Senate Lumbee Recognition Bill Introduced
Special Report - October 6, 2009
On October 1, U.S. Sen. Richard Burr (RNC) introduced legislation aimed at providing federal recognition to North Carolina's 55,000-plus member Lumbee Indian tribe. S.B.1735 was cosponsored by Sen. Kay Hagan (DNC). The House version of the bill H.R. 31Lumbee Recognition Act, sponsored by Rep. Mike McIntyre (DNC), passed the U.S. House in June by a vote of 240 to 179. The full federal recognition sought by the bill would allow the Lumbee tribe to access millions of dollars in federal funds for healthcare, education, housing and other services. Federal recognition also usually brings along the right of the tribe to negotiate a gambling agreement, or compact, with the state in which the tribe is located. However, H.R. 31 includes a provision that prohibits the tribe from offering gambling in North Carolina. The provision states: “The tribe may not conduct gaming activities as a matter of claimed inherent authority or under the authority of any Federal law, including the Indian Gaming Regulatory Act or under any regulations thereunder promulgated by the Secretary or the National Indian Gaming Commission.”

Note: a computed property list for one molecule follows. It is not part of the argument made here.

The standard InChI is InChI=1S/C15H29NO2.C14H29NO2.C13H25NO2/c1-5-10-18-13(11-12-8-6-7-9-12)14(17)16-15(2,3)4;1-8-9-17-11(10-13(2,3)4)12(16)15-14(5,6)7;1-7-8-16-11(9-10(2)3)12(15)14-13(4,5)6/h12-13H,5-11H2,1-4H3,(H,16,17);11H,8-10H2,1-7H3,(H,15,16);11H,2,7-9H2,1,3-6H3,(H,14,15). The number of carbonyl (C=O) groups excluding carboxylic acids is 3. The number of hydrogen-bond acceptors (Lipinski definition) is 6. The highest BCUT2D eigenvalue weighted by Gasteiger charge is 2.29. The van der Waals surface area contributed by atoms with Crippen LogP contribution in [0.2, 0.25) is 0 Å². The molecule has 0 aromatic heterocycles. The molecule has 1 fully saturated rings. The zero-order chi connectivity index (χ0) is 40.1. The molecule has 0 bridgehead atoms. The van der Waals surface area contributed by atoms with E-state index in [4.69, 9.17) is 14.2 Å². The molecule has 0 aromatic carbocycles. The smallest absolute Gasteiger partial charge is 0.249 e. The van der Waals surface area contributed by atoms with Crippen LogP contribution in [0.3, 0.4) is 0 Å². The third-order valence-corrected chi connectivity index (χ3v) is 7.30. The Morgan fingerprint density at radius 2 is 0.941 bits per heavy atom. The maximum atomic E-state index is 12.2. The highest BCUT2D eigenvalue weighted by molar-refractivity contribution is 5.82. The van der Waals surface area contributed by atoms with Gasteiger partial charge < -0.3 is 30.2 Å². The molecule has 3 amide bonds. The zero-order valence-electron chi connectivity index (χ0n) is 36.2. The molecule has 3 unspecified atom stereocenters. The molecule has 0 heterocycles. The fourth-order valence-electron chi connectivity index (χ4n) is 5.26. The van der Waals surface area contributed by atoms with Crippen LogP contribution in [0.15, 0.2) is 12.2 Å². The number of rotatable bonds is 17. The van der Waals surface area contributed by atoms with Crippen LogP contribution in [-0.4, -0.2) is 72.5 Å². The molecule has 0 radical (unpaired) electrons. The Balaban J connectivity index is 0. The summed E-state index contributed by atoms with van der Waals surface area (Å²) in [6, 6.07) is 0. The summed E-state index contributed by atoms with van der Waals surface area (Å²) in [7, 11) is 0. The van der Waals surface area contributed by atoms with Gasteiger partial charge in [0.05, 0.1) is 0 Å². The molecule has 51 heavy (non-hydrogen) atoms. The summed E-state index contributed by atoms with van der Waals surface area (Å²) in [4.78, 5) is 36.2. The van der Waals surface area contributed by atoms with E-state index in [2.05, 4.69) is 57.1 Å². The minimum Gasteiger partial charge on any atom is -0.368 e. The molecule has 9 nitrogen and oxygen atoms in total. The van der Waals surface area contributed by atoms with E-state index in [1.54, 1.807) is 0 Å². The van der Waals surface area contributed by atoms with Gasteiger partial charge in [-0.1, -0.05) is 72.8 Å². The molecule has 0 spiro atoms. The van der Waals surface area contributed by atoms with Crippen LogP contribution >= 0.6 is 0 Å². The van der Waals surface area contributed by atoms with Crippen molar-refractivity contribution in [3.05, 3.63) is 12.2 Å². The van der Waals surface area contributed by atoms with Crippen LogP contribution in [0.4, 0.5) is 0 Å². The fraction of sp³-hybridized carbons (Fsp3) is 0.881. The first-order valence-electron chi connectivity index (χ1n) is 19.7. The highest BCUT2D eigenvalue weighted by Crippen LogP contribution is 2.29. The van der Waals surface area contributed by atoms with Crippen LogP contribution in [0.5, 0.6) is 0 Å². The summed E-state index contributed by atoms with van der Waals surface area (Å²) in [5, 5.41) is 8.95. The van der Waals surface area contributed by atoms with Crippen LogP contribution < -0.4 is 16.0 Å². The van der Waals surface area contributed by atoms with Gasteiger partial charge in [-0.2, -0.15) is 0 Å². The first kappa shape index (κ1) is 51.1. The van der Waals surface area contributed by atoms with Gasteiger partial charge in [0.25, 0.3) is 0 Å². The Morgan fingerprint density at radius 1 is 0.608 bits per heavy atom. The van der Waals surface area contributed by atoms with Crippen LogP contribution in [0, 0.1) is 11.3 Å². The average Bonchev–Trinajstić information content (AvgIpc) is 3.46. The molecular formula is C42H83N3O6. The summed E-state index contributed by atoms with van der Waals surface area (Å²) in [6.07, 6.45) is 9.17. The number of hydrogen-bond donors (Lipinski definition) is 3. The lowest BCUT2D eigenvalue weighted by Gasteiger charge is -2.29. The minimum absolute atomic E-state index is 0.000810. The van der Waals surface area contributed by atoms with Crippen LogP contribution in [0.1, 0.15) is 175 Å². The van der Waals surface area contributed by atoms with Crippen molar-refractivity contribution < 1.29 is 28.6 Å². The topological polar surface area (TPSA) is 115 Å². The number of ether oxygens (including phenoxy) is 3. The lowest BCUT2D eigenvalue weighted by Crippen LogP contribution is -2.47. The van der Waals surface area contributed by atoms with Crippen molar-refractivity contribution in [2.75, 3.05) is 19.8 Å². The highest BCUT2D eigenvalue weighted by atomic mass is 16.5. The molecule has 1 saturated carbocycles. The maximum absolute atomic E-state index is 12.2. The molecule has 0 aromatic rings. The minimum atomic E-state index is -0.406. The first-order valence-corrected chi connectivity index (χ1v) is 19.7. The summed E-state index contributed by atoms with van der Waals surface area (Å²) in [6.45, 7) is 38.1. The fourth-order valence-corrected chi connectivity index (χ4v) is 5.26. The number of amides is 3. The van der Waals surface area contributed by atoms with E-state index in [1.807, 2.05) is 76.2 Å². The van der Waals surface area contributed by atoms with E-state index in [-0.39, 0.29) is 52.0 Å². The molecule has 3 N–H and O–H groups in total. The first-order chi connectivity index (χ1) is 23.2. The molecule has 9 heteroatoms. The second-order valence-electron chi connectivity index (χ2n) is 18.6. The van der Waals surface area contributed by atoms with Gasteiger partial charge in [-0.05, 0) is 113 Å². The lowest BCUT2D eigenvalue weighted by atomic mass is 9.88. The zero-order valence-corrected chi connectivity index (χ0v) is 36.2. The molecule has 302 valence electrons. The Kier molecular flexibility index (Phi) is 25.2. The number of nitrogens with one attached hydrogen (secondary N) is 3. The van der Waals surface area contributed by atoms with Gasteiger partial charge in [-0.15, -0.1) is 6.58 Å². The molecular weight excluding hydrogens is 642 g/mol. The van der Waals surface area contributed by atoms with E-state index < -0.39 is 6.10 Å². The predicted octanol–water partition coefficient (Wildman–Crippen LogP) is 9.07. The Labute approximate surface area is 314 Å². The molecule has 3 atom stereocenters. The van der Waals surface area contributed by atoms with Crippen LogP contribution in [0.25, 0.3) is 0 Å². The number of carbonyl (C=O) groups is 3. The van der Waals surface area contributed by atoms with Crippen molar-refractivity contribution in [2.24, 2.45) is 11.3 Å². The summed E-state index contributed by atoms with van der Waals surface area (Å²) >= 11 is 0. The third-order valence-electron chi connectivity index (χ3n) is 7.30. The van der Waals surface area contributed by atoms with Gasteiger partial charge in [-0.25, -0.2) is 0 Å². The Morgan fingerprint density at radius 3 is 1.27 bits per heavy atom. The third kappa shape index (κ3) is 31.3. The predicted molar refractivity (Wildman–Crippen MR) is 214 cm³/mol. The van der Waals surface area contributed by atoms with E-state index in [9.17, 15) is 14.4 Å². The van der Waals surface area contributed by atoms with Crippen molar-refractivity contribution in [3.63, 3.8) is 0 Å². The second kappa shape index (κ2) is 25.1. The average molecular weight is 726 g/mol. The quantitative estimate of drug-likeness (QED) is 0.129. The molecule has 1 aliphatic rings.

Last session, a virtually identical bill passed the U.S. House and a committee in the U.S. Senate, but failed to garner the necessary support to gain approval by the full Senate. This bill is expected to go through the Senate Indian Affairs Committee before the full Senate would consider it. President Barack Obama has voiced support for recognition of the Lumbee tribe. North Carolina Representatives G.K. Butterfield, Howard Coble, Bob Etheridge, Larry Kissell, Brad Miller, David E. Price, and Melvin L. Watt cosponsored the legislation. Further information can be found in the House Report on the measure.
Some other Indian tribes oppose congressional recognition of the Lumbees because of disagreement over the tribe’s ability to trace members to an historic tribe. Congress did partially recognize the Lumbees in 1956, but denied them the federal benefits of recognition. In April 2007, the North Carolina Family Policy Council submitted a letter to Rep. McIntyre requesting that the Lumbee Recognition Act be amended in order to avoid expanded Indian gaming in North Carolina.
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